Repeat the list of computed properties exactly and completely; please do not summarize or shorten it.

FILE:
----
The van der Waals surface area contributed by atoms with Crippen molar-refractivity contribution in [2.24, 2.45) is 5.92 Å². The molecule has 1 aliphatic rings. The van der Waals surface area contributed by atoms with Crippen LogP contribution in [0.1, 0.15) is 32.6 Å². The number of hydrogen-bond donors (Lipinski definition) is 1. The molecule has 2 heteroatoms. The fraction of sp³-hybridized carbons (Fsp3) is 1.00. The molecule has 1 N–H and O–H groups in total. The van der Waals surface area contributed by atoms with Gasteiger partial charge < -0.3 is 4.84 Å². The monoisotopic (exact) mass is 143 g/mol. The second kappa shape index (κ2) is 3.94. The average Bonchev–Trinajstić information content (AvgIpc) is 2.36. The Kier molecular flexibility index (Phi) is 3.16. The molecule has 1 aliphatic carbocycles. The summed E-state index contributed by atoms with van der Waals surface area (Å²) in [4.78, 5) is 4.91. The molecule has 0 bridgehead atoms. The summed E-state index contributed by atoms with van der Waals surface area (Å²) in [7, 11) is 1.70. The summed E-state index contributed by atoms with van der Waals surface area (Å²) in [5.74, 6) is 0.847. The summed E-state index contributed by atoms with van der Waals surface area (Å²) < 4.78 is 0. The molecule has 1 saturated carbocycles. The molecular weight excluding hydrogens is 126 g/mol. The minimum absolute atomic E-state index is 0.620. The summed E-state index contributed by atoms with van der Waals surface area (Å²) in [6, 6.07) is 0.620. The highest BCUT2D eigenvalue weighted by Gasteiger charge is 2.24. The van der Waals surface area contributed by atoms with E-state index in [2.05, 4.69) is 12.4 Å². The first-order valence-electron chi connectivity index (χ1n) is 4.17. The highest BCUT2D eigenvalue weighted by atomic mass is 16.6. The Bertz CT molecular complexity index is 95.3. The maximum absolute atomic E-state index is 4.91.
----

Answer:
The van der Waals surface area contributed by atoms with Crippen molar-refractivity contribution in [2.24, 2.45) is 5.92 Å². The molecule has 1 aliphatic rings. The van der Waals surface area contributed by atoms with Crippen LogP contribution in [0.1, 0.15) is 32.6 Å². The number of hydrogen-bond donors (Lipinski definition) is 1. The molecule has 2 heteroatoms. The fraction of sp³-hybridized carbons (Fsp3) is 1.00. The molecule has 1 N–H and O–H groups in total. The van der Waals surface area contributed by atoms with Gasteiger partial charge < -0.3 is 4.84 Å². The monoisotopic (exact) mass is 143 g/mol. The second kappa shape index (κ2) is 3.94. The average Bonchev–Trinajstić information content (AvgIpc) is 2.36. The Kier molecular flexibility index (Phi) is 3.16. The molecule has 1 aliphatic carbocycles. The summed E-state index contributed by atoms with van der Waals surface area (Å²) in [4.78, 5) is 4.91. The molecule has 0 bridgehead atoms. The summed E-state index contributed by atoms with van der Waals surface area (Å²) in [7, 11) is 1.70. The summed E-state index contributed by atoms with van der Waals surface area (Å²) in [5.74, 6) is 0.847. The summed E-state index contributed by atoms with van der Waals surface area (Å²) < 4.78 is 0. The molecule has 1 saturated carbocycles. The molecular weight excluding hydrogens is 126 g/mol. The minimum absolute atomic E-state index is 0.620. The summed E-state index contributed by atoms with van der Waals surface area (Å²) in [6, 6.07) is 0.620. The highest BCUT2D eigenvalue weighted by Gasteiger charge is 2.24. The van der Waals surface area contributed by atoms with E-state index in [2.05, 4.69) is 12.4 Å². The first-order valence-electron chi connectivity index (χ1n) is 4.17. The highest BCUT2D eigenvalue weighted by atomic mass is 16.6. The Bertz CT molecular complexity index is 95.3. The maximum absolute atomic E-state index is 4.91.